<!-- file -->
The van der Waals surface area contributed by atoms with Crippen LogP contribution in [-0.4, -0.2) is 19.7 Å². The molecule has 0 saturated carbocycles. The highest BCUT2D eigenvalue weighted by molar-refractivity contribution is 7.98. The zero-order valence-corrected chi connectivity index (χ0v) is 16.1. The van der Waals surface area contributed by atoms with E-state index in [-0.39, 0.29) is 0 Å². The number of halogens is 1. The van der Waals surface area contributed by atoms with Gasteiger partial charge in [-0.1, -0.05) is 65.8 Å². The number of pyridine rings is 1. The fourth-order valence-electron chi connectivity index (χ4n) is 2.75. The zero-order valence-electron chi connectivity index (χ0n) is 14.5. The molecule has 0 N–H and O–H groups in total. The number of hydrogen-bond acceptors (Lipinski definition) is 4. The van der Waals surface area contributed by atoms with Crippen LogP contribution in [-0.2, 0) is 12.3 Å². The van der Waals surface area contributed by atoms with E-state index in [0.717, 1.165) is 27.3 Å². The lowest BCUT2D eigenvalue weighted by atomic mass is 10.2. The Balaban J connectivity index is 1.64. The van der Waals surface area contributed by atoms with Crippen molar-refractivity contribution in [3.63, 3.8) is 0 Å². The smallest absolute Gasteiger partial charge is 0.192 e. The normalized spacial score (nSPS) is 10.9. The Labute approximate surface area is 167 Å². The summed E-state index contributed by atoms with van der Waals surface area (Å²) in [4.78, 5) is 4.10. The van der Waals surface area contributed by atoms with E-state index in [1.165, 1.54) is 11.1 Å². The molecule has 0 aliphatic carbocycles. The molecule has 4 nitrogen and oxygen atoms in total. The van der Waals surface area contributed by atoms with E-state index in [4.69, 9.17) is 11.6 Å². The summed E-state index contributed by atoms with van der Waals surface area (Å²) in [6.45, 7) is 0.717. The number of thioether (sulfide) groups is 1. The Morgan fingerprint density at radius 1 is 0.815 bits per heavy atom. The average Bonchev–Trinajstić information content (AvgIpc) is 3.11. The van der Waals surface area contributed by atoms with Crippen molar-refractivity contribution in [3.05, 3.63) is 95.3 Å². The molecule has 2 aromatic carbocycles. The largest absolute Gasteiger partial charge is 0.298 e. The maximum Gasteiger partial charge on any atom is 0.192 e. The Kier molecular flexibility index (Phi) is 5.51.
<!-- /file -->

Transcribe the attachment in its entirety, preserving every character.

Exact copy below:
The van der Waals surface area contributed by atoms with Crippen LogP contribution in [-0.4, -0.2) is 19.7 Å². The molecule has 0 saturated carbocycles. The highest BCUT2D eigenvalue weighted by molar-refractivity contribution is 7.98. The zero-order valence-corrected chi connectivity index (χ0v) is 16.1. The van der Waals surface area contributed by atoms with E-state index in [-0.39, 0.29) is 0 Å². The number of halogens is 1. The van der Waals surface area contributed by atoms with Gasteiger partial charge in [-0.1, -0.05) is 65.8 Å². The number of pyridine rings is 1. The fourth-order valence-electron chi connectivity index (χ4n) is 2.75. The zero-order valence-electron chi connectivity index (χ0n) is 14.5. The molecule has 0 N–H and O–H groups in total. The number of hydrogen-bond acceptors (Lipinski definition) is 4. The van der Waals surface area contributed by atoms with Crippen LogP contribution in [-0.2, 0) is 12.3 Å². The van der Waals surface area contributed by atoms with E-state index in [0.717, 1.165) is 27.3 Å². The lowest BCUT2D eigenvalue weighted by atomic mass is 10.2. The Balaban J connectivity index is 1.64. The van der Waals surface area contributed by atoms with Crippen molar-refractivity contribution in [3.63, 3.8) is 0 Å². The smallest absolute Gasteiger partial charge is 0.192 e. The normalized spacial score (nSPS) is 10.9. The Labute approximate surface area is 167 Å². The summed E-state index contributed by atoms with van der Waals surface area (Å²) in [4.78, 5) is 4.10. The van der Waals surface area contributed by atoms with E-state index in [1.165, 1.54) is 11.1 Å². The molecule has 0 aliphatic carbocycles. The molecule has 4 nitrogen and oxygen atoms in total. The van der Waals surface area contributed by atoms with E-state index in [4.69, 9.17) is 11.6 Å². The summed E-state index contributed by atoms with van der Waals surface area (Å²) in [6.45, 7) is 0.717. The number of thioether (sulfide) groups is 1. The Morgan fingerprint density at radius 1 is 0.815 bits per heavy atom. The average Bonchev–Trinajstić information content (AvgIpc) is 3.11. The van der Waals surface area contributed by atoms with Crippen molar-refractivity contribution in [3.05, 3.63) is 95.3 Å². The molecule has 2 aromatic carbocycles. The largest absolute Gasteiger partial charge is 0.298 e. The maximum Gasteiger partial charge on any atom is 0.192 e. The Kier molecular flexibility index (Phi) is 5.51.